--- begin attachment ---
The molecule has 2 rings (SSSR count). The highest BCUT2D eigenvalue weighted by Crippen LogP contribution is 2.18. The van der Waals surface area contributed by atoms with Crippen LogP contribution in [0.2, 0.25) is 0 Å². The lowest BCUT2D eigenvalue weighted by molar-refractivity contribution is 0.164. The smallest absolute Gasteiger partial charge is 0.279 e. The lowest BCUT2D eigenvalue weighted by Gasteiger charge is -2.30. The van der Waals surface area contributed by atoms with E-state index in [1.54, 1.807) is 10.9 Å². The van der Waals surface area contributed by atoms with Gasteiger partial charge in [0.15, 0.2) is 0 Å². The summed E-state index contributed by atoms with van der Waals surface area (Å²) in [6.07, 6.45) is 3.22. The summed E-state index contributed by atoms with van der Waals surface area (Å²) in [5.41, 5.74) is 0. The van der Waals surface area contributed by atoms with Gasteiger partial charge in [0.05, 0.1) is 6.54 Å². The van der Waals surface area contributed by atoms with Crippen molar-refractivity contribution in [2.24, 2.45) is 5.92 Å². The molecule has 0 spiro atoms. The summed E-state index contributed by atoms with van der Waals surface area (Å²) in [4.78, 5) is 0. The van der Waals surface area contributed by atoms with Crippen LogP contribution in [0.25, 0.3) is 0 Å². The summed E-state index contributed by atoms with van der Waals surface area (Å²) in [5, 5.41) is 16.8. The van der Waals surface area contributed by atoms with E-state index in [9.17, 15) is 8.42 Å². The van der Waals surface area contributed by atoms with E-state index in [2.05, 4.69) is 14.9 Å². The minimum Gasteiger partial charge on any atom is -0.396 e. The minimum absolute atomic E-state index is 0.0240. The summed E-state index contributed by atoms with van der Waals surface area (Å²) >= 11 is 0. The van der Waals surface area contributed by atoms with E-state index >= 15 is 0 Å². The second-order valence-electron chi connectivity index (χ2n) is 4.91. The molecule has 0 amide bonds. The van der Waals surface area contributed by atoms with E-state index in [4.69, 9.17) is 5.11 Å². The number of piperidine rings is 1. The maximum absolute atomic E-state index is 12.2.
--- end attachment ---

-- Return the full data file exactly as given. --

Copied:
The molecule has 2 rings (SSSR count). The highest BCUT2D eigenvalue weighted by Crippen LogP contribution is 2.18. The van der Waals surface area contributed by atoms with Crippen LogP contribution in [0.2, 0.25) is 0 Å². The lowest BCUT2D eigenvalue weighted by molar-refractivity contribution is 0.164. The smallest absolute Gasteiger partial charge is 0.279 e. The lowest BCUT2D eigenvalue weighted by Gasteiger charge is -2.30. The van der Waals surface area contributed by atoms with E-state index in [1.54, 1.807) is 10.9 Å². The van der Waals surface area contributed by atoms with Gasteiger partial charge in [0.15, 0.2) is 0 Å². The summed E-state index contributed by atoms with van der Waals surface area (Å²) in [6.07, 6.45) is 3.22. The summed E-state index contributed by atoms with van der Waals surface area (Å²) in [5.41, 5.74) is 0. The van der Waals surface area contributed by atoms with Gasteiger partial charge in [0.05, 0.1) is 6.54 Å². The van der Waals surface area contributed by atoms with Crippen molar-refractivity contribution in [2.24, 2.45) is 5.92 Å². The molecule has 0 spiro atoms. The summed E-state index contributed by atoms with van der Waals surface area (Å²) in [4.78, 5) is 0. The van der Waals surface area contributed by atoms with Crippen LogP contribution in [0.25, 0.3) is 0 Å². The summed E-state index contributed by atoms with van der Waals surface area (Å²) in [5, 5.41) is 16.8. The van der Waals surface area contributed by atoms with E-state index in [9.17, 15) is 8.42 Å². The van der Waals surface area contributed by atoms with E-state index in [2.05, 4.69) is 14.9 Å². The minimum Gasteiger partial charge on any atom is -0.396 e. The minimum absolute atomic E-state index is 0.0240. The summed E-state index contributed by atoms with van der Waals surface area (Å²) >= 11 is 0. The van der Waals surface area contributed by atoms with E-state index >= 15 is 0 Å². The second-order valence-electron chi connectivity index (χ2n) is 4.91. The molecule has 0 amide bonds. The van der Waals surface area contributed by atoms with E-state index in [4.69, 9.17) is 5.11 Å². The number of piperidine rings is 1. The maximum absolute atomic E-state index is 12.2.